While the impacts of a 1.5°C rise are thought to be less than those of a 2°C rise, they will still be devastating to many countries and people. And so it is key that countries begin to build resilience against extreme weather, support those most vulnerable and begin to protect and restore habitats. Countries were asked to produce an ‘adaptation communication’ for COP26, outlining what they are currently doing and their future plans to adapt to the impacts of climate change.

Changes in wind patterns due to climate change could increase the amount of extreme snow that parts of Britain receive. Snowfall in Riverside, Cardiff, South Wales by Jeremy Segrott via Flickr
COP26 pledges

Following COP26, 90% of the world’s economy is now striving for net zero emissions, with many aiming for 2050; over 100 world leaders signed both The Glasgow Leader’s Declaration on Forest and Land Use and the Global Methane Pledge; and more than 40 countries signed the Coal Pledge, which aims for nations to move away from coal power by the 2030s for major economies and 2040s for developing countries. In addition, multiple countries, companies, philanthropic foundations and international development banks pledged funding to move away from financing fossil fuels and towards renewable energies.

While there are a number of faults with some of these pledges, with criticism over the perceived lack of strict accountability, a peer-reviewed study has found that these new policies could help to keep global warming below 2°C. This will hopefully limit the impact of climate change on extreme weather events, but to keep within the target of 1.5°C, far more needs to be done. The IPCC announced that emissions would need to peak before 2025 and significantly decline by 2030. Read more about the outcomes of COP26 in our blog: Climate Challenges: COP26 Round Up.

  • Extreme weather events are unusual, unexpected, unseasonal or severe weather. They can cause massive damage and destruction to both us and the environment.
  • Due to climate change, many extreme weather events may become more frequent and more intense. This will cause more damage and allow less time to recover, potentially pushing both communities and ecosystems beyond the point they can survive.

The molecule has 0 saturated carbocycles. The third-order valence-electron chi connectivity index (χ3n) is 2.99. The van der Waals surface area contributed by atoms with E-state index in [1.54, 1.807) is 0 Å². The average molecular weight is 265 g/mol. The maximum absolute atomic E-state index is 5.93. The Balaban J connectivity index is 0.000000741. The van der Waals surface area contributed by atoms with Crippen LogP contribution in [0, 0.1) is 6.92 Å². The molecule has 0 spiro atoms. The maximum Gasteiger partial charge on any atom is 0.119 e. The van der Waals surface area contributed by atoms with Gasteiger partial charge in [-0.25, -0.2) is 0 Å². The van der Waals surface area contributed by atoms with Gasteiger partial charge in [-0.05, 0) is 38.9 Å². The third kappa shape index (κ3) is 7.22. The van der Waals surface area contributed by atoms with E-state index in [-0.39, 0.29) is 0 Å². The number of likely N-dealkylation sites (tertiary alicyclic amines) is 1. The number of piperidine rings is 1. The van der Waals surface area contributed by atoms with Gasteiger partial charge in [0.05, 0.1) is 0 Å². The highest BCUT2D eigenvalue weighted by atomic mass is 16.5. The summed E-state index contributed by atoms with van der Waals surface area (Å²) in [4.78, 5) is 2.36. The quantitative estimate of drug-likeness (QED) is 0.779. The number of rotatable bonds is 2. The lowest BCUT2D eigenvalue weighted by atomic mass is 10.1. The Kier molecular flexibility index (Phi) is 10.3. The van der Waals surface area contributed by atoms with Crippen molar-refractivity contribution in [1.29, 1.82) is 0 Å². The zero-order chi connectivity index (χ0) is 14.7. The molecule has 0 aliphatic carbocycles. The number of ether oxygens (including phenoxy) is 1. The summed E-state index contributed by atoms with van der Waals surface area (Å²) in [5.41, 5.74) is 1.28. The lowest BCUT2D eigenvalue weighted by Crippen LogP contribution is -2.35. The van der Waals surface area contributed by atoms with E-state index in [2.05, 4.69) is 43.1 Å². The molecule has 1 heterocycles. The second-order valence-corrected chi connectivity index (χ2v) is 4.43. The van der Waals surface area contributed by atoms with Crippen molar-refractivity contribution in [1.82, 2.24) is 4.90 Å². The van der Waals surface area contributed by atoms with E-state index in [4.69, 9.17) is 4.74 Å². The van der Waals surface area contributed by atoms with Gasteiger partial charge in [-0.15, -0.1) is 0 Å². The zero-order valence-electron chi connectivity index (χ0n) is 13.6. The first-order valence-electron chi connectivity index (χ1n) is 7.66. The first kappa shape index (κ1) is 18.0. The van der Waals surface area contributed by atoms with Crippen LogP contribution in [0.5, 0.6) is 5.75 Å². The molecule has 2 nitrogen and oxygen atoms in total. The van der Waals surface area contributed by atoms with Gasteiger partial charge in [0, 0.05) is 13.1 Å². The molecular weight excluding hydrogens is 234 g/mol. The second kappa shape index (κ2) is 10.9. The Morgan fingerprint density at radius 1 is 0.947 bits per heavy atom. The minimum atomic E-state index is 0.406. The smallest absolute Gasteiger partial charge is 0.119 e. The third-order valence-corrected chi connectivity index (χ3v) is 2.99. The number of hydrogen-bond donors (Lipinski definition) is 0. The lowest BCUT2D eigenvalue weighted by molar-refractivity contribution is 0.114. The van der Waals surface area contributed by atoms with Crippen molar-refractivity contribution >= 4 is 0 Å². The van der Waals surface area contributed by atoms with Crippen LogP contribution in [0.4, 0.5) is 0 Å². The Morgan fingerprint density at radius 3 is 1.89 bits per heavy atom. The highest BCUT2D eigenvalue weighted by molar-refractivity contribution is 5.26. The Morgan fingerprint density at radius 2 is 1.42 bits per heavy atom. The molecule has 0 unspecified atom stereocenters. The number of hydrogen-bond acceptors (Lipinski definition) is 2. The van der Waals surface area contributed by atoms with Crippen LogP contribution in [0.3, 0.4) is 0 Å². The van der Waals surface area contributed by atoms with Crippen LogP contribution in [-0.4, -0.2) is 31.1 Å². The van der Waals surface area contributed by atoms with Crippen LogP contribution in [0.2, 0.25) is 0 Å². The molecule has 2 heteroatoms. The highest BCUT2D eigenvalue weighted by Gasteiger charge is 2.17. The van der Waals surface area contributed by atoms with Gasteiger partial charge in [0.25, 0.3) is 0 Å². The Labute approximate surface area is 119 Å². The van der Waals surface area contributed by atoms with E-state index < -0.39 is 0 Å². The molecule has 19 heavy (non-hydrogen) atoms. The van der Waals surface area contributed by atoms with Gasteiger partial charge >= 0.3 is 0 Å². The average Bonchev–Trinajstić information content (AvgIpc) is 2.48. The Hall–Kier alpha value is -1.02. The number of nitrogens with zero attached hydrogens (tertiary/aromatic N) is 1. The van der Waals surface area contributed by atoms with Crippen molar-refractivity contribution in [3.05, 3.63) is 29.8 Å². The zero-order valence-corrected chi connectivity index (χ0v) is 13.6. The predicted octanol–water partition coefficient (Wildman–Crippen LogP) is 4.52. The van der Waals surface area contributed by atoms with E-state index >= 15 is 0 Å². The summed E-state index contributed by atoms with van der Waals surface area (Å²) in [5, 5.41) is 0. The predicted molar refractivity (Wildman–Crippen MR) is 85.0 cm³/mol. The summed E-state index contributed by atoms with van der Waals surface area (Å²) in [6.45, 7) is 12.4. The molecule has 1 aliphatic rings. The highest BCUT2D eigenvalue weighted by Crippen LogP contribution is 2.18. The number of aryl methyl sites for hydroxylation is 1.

• The solutions rely on reducing the rise in global average temperatures by reducing the amount of greenhouse gases released into the atmosphere.
    Even at a rise of 1.5 degrees, the impact of extreme weather could increase. Therefore, a strategy of adaptation and protection for those most vulnerable is needed.
  • The policies and pledges signed at COP26 last year may be enough to keep global average temperatures below 2°C, but far more is needed to limit the rise to 1.5°C.
Useful resources:

The COP26 website page on their goal of adaptation:

NASA’s website on selected findings of the IPCC Special Report on Global Warming, highlighting the impacts of a 1.5°C versus 2°C rise.

Our previous blog on Climate Challenges: What is COP26 and Why is it Important?, covering many of the impacts of an increase in global average temperatures above 2°C and the goals of the UK government.


Water Always Wins: Going with the Flow to Thrive in the Age of Droughts, Floods & Climate Change
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Drought, Flood, Fire: How Climate Change Contributes to Catastrophes
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Angry Weather: Heat Waves, Floods, Storms, and the New Science of Climate Change